Is it time to end a friendship?
Friends are the extension of family. They step in when your family can’t. They say you can’t choose your family but you can choose your friends. Friends can uplift you, make you feel better about yourself. They bring joy and happiness and closeness and laughter. Friends can bring out the silliness in you, there is no judgment, just freedom to be. But sometimes there are friends that do the exact opposite and you wonder if the friendship is worth saving. Maybe it is maybe it isn’t, you have to weigh the options and ask yourself how much you are willing to put up with.
Treading on Egg shells?
You know that friend, one day they are alright the next they’re not. People have ups and downs, it’s a human thing but mature people tend to separate the two. If you find that your friend is constantly in and out of a mood and you have no idea why, then perhaps it’s time to consider ending it. Dealing with moody people is extremely exhausting because you never know what to expect. It’s like constantly treading on eggshells. You wonder if they’ll talk to you today, or whether it’s another cold shoulder day. Or if they’ll blow up or be as sweet as pie. If a friend is in a bad mood they’re grown up enough to deal with it without it interfering with the friendship. If something is bothering them, they should be adult enough to tell you. Don’t give into games, if they choose to ignore you, let them and walk away. It really isn’t worth it. I find this behaviour strange and childish and tend to ignore it. If you find that this is happening on a regular basis perhaps it’s time to end the friendship.
A one way street.
Are you always making the effort? Are you the only one who visits them, rings them finds out how they are doing? When you meet up do they always talk about themselves, never ask about you? Or if they do ask about you, don’t give you enough time to speak about it. Some people do this to get it out of the way. They ask how you’re doing, you say fine and just as you’re about to say more, they switch off. This is not the kind of friend you want in your life. Friendship is a give and take a 50/50 contribution. This doesn’t mean you keep score of what you’ve done, because there will be times when you’ll do more for a friend than they do for you. It’s when it becomes the norm that it becomes a problem. Is it time to end a friendship because of this? Not exactly, not before you make them aware of the situation. Sometimes people are unaware of their behaviour and if you speak to them about it, then a true friend will acknowledge and work towards making the relationship better. If they don’t then yes, it’s time to move on.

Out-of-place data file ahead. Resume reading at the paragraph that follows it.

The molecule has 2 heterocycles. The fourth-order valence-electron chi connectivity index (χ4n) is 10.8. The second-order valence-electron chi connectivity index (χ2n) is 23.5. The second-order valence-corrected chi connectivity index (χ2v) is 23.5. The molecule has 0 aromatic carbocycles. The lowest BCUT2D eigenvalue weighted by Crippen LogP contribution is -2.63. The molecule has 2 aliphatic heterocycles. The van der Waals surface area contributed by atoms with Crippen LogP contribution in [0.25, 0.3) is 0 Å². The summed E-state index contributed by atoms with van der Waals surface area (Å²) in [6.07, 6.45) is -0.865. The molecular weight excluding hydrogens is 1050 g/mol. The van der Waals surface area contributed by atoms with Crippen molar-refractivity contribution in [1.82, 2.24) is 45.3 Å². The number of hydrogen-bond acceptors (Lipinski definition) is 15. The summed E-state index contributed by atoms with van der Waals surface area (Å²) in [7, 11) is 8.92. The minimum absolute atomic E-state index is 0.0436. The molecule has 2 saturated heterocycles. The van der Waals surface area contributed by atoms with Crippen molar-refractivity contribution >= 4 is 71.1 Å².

Jealous or in competition with you
Do you feel guilty buying a new outfit or getting a new gadget? Do you feel you need to justify why you got yourself something new? Or do you always feel they are in competition with you? You buy yourself something they get something better? It happens, there are friends that will do this. Do you really want to be with someone you feel is in competition with you? That wouldn’t be considered a friendship. With friends you must be able to relax with each other. In fact you should be happy for them or they should be happy for you when you acquire something new. Friends share joy but if you always find yourself in competition with them then maybe it’s time to cut that friendship loose. Is there a way to deal with it and keep the friendship? I’m not sure because the root of the competition and jealousy is deeper and sometimes it’s not you, it’s something they need to deal with. Are you able to ignore it? Do you really want to? You must feel free with your friends.
I had a close male friend once. He was a really lovely person and was always around to help me when I needed it. The only problem was, he always wanted to be better than I was. He needed me in the needy position. He loved to help me but I began to wonder if that was his reward. The minute I began to not need his help so much and I was doing things on my own, becoming financially independent, affording more things, he began to be bitter about it. He had to do something better than I did, he had to boast he was going on a better holiday. I decided that this friendship was no longer working for me. I didn’t want to always justify a purchase or hide it just so that he didn’t feel threatened. I tried to speak with him in a civilised matter and brought it to his attention. Unfortunately he took it as an offence. All he could focus on was the fact that he’d helped me but couldn’t be happy that I was now making it on my own. It came to the point where I had to walk away, which is a shame really because as a person he was great. He just couldn’t let me shine.
Friendship is a two way street. If your friend can’t rejoice with you when times a good, by with you when times are hard. Laugh with you when things are funny and you just can’t be you, perhaps it’s time to cut that relationship. There is one thing I learnt after cutting off my relationship, I meet two amazing friends who make me feel good about myself. People who believe in me and are happy when I shine! Now that’s friendship.